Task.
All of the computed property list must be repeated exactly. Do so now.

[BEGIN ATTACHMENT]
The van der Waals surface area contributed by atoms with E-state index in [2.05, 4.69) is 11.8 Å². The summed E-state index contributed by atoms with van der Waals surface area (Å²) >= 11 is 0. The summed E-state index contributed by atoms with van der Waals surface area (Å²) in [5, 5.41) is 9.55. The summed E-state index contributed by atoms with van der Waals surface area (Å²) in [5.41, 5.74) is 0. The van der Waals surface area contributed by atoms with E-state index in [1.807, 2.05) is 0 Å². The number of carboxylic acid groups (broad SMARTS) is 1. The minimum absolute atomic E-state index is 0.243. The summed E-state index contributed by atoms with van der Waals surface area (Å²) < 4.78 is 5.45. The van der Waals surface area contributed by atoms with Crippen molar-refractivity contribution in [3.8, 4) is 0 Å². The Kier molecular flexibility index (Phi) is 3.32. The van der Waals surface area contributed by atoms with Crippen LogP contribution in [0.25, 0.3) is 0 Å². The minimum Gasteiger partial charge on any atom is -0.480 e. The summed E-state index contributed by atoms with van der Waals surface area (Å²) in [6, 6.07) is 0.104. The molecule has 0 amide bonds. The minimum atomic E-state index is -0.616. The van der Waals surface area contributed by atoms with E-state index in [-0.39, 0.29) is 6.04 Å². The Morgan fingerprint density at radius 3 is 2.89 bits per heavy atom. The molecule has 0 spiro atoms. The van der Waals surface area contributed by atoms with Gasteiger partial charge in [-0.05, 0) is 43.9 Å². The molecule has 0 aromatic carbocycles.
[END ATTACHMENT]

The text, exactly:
The van der Waals surface area contributed by atoms with E-state index in [2.05, 4.69) is 11.8 Å². The summed E-state index contributed by atoms with van der Waals surface area (Å²) >= 11 is 0. The summed E-state index contributed by atoms with van der Waals surface area (Å²) in [5, 5.41) is 9.55. The summed E-state index contributed by atoms with van der Waals surface area (Å²) in [5.41, 5.74) is 0. The van der Waals surface area contributed by atoms with E-state index in [1.807, 2.05) is 0 Å². The number of carboxylic acid groups (broad SMARTS) is 1. The minimum absolute atomic E-state index is 0.243. The summed E-state index contributed by atoms with van der Waals surface area (Å²) < 4.78 is 5.45. The van der Waals surface area contributed by atoms with Crippen molar-refractivity contribution in [3.8, 4) is 0 Å². The Kier molecular flexibility index (Phi) is 3.32. The van der Waals surface area contributed by atoms with Crippen LogP contribution in [0.25, 0.3) is 0 Å². The minimum Gasteiger partial charge on any atom is -0.480 e. The summed E-state index contributed by atoms with van der Waals surface area (Å²) in [6, 6.07) is 0.104. The molecule has 0 amide bonds. The minimum atomic E-state index is -0.616. The van der Waals surface area contributed by atoms with E-state index in [-0.39, 0.29) is 6.04 Å². The Morgan fingerprint density at radius 3 is 2.89 bits per heavy atom. The molecule has 0 spiro atoms. The van der Waals surface area contributed by atoms with Gasteiger partial charge in [-0.05, 0) is 43.9 Å². The molecule has 0 aromatic carbocycles.